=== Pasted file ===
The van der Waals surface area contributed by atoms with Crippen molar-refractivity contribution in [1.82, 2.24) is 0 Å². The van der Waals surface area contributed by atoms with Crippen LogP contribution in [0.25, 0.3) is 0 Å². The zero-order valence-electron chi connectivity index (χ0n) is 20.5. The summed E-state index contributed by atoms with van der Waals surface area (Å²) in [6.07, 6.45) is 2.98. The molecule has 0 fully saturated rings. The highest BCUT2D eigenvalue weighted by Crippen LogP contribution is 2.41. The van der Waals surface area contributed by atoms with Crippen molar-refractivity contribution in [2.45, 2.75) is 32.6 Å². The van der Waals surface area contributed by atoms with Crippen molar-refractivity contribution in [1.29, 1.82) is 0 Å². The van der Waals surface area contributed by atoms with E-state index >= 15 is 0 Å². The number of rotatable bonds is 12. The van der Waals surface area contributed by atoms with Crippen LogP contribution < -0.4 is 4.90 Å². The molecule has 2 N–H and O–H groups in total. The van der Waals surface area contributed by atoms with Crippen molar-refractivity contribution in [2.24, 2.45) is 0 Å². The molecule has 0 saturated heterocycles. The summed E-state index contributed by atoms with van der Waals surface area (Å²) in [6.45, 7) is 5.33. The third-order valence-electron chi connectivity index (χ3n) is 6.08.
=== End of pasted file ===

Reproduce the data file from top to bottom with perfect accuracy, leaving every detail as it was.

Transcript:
The van der Waals surface area contributed by atoms with Crippen molar-refractivity contribution in [1.82, 2.24) is 0 Å². The van der Waals surface area contributed by atoms with Crippen LogP contribution in [0.25, 0.3) is 0 Å². The zero-order valence-electron chi connectivity index (χ0n) is 20.5. The summed E-state index contributed by atoms with van der Waals surface area (Å²) in [6.07, 6.45) is 2.98. The molecule has 0 fully saturated rings. The highest BCUT2D eigenvalue weighted by Crippen LogP contribution is 2.41. The van der Waals surface area contributed by atoms with Crippen molar-refractivity contribution in [2.45, 2.75) is 32.6 Å². The van der Waals surface area contributed by atoms with Crippen molar-refractivity contribution in [1.29, 1.82) is 0 Å². The van der Waals surface area contributed by atoms with E-state index >= 15 is 0 Å². The number of rotatable bonds is 12. The van der Waals surface area contributed by atoms with Crippen LogP contribution < -0.4 is 4.90 Å². The molecule has 2 N–H and O–H groups in total. The van der Waals surface area contributed by atoms with Crippen molar-refractivity contribution in [2.24, 2.45) is 0 Å². The molecule has 0 saturated heterocycles. The summed E-state index contributed by atoms with van der Waals surface area (Å²) in [6.45, 7) is 5.33. The third-order valence-electron chi connectivity index (χ3n) is 6.08.